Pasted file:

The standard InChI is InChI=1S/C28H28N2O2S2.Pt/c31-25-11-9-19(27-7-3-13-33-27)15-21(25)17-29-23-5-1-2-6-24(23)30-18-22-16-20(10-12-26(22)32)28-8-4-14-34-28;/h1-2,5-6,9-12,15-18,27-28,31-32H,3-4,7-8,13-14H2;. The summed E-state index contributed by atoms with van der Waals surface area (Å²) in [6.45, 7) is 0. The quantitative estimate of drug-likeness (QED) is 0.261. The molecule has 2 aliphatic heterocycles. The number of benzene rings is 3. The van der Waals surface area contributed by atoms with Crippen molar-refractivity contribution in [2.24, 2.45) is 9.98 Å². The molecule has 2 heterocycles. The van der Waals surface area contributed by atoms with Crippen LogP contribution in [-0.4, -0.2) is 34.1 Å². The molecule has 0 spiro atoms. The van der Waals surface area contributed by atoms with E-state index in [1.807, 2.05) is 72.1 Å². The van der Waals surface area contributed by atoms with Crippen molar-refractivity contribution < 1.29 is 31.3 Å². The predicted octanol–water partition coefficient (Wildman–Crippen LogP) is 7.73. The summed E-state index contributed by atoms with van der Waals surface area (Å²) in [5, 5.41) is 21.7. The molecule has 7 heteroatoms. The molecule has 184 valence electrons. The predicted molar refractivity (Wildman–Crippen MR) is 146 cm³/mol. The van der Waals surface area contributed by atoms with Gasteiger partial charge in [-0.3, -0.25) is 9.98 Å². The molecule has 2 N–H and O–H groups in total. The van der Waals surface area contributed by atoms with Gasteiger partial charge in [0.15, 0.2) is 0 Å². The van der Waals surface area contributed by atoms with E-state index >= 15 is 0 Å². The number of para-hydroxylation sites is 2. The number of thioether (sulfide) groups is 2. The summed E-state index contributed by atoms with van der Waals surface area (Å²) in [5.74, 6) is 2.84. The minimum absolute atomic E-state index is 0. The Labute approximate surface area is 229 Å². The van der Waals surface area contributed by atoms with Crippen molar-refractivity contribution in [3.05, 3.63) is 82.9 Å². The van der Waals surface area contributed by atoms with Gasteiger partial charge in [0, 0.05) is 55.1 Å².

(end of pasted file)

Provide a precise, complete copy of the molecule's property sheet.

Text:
The standard InChI is InChI=1S/C28H28N2O2S2.Pt/c31-25-11-9-19(27-7-3-13-33-27)15-21(25)17-29-23-5-1-2-6-24(23)30-18-22-16-20(10-12-26(22)32)28-8-4-14-34-28;/h1-2,5-6,9-12,15-18,27-28,31-32H,3-4,7-8,13-14H2;. The summed E-state index contributed by atoms with van der Waals surface area (Å²) in [6.45, 7) is 0. The quantitative estimate of drug-likeness (QED) is 0.261. The molecule has 2 aliphatic heterocycles. The number of benzene rings is 3. The van der Waals surface area contributed by atoms with Crippen molar-refractivity contribution in [2.24, 2.45) is 9.98 Å². The molecule has 2 heterocycles. The van der Waals surface area contributed by atoms with Crippen LogP contribution in [-0.4, -0.2) is 34.1 Å². The molecule has 0 spiro atoms. The van der Waals surface area contributed by atoms with E-state index in [1.807, 2.05) is 72.1 Å². The van der Waals surface area contributed by atoms with Crippen molar-refractivity contribution < 1.29 is 31.3 Å². The predicted octanol–water partition coefficient (Wildman–Crippen LogP) is 7.73. The summed E-state index contributed by atoms with van der Waals surface area (Å²) in [5, 5.41) is 21.7. The molecule has 7 heteroatoms. The molecule has 184 valence electrons. The predicted molar refractivity (Wildman–Crippen MR) is 146 cm³/mol. The van der Waals surface area contributed by atoms with Gasteiger partial charge in [-0.3, -0.25) is 9.98 Å². The molecule has 2 N–H and O–H groups in total. The van der Waals surface area contributed by atoms with Gasteiger partial charge in [0.15, 0.2) is 0 Å². The van der Waals surface area contributed by atoms with E-state index >= 15 is 0 Å². The number of para-hydroxylation sites is 2. The number of thioether (sulfide) groups is 2. The summed E-state index contributed by atoms with van der Waals surface area (Å²) in [5.74, 6) is 2.84. The minimum absolute atomic E-state index is 0. The Labute approximate surface area is 229 Å². The van der Waals surface area contributed by atoms with Crippen molar-refractivity contribution in [3.05, 3.63) is 82.9 Å². The van der Waals surface area contributed by atoms with Gasteiger partial charge in [0, 0.05) is 55.1 Å².